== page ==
The number of Lancashire motorists driving 'under the influence' doubles in two years

The effects of hayfever medication could be a factor in the rising number of Lancashire motorists caught driving 'under the influence'
The effects of hayfever medication could be a factor in the rising number of Lancashire motorists caught driving 'under the influence'
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Hayfever medication could be the reason behind a spike in the number of motorists in Lancashire being caught driving under the influence.

New figures show the number of motorists caught driving under the influence in the country has more than doubled in two years.

Freedom of Information data obtained by Confused.com found 502 motorists fell foul of the offence in 2018, up from 238 in 2016. However, the drug-driving offences may not be strictly down to illegal drug use, as some over-the-counter and prescription medication also carry warnings to not be taken before driving. This includes chlorphenamine, hydroxyzine or promethazine which can all be taken to curb symptoms of hay fever.

Motorists taking some types of antihistamines, such as chlorphenamine, hydroxyzine or promethazine, could end up on the wrong side of the law they suffer side effects which can impact driving ability.

In fact, some drivers in the North West have already felt these side effects first-hand. According to further research, almost a third (31 per cent) of drivers in the region suffer from hay fever, with more than one in eight (13 per cent) claiming medication taken to curb their symptoms it impacted their ability to drive. These motorists suffered from drowsiness, delayed reactions and even blurred vision – all of which are dangerous while behind the wheel.

But according to the research there is a lot of confusion around what medication is or isn’t safe to take before driving. In fact, one in seven (14 per cent) motorists in the North West are confused about which antihistamines they can take and safely drive. Although this isn’t the only type of medication which is leaving drivers slightly baffled. More than one in four (27 per cent) are confused about which over-the-counter drugs can be taken before driving, while a further one in five (23 per cent) are also confused about which prescription drugs are safe to take before driving.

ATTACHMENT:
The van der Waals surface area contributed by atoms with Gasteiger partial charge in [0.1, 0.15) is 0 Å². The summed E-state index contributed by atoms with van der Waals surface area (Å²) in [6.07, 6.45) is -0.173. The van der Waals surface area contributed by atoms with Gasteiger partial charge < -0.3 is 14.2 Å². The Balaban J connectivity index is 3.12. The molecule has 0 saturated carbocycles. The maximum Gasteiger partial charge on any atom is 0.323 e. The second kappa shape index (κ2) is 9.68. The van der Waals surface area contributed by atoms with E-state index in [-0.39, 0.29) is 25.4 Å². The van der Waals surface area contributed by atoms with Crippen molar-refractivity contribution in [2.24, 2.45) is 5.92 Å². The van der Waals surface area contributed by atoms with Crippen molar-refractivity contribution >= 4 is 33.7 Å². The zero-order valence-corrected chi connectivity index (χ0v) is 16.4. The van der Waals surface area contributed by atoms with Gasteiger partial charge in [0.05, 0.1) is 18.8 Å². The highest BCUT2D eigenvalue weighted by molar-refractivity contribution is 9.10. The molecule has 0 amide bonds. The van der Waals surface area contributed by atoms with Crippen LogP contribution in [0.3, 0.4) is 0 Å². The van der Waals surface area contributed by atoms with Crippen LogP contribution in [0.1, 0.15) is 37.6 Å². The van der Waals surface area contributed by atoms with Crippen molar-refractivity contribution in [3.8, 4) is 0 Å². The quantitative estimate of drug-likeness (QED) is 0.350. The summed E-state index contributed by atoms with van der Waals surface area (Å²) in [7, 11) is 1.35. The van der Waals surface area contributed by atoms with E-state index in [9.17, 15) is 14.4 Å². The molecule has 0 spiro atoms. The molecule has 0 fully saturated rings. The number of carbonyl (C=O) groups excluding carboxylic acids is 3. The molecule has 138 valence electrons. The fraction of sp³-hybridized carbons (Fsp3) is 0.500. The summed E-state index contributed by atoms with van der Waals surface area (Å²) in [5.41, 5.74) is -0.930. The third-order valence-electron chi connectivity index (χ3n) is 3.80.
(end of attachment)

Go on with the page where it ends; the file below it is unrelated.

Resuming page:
Given that not all medication is safe to take before driving, Confused.com is urging motorists to double check for any potential side effects that could affect them behind the wheel and lead to breaking the law. To clear any confusion around the safety of certain drugs, Confused.com has compiled a search tool outlining the driving limits for several common prescription and over-the-counter medications. The calculator lets users select a drug or medication to find out how much they can take before getting behind the wheel, if at all, and how it could affect their ability to drive.

It is likely not all offences recorded were down to illegal drug use. In fact, research suggests UK drivers have felt incapable of controlling the car after taking prescription or over-the-counter drugs (five per cent), which could be deemed as careless driving. This is an offence that carries a maximum penalty of £5,000, three to nine points on your licence, and a potential disqualification(2). Meanwhile, the punishment for drug-driving is more severe and will see motorists face up to six months in prison, banned for a minimum of 12 months, as well as landed with an unlimited fine. Some (16 per cent) think this is too harsh for those caught over the legal limit of prescription drugs.

Amanda Stretton, motoring editor at Confused.com, said: “Hay fever is one of the downsides of summer. While antihistamines are a great solution they can catch us out when we least expect it.

“More than 500 drivers were caught driving under the influence last year in Lancashire alone. And many drivers in the North West area have suffered the effects of certain medications on driving first-hand. More clarity about how the different types of over-the-counter and prescribed medication can affect driving ability could ensure fewer people are breaking the law.

“To clear any confusion, our tool highlights the law about driving after taking the most common legal and illegal drugs. If you’re unsure we urge you to speak to your doctor or pharmacist for further clarity.”

• Confused.com has compiled a search tool outlining the driving limits for several common prescription and over-the-counter medications. The calculator lets users select a drug or medication to find out how much they can take before getting behind the wheel, if at all, and how it could affect their ability to drive.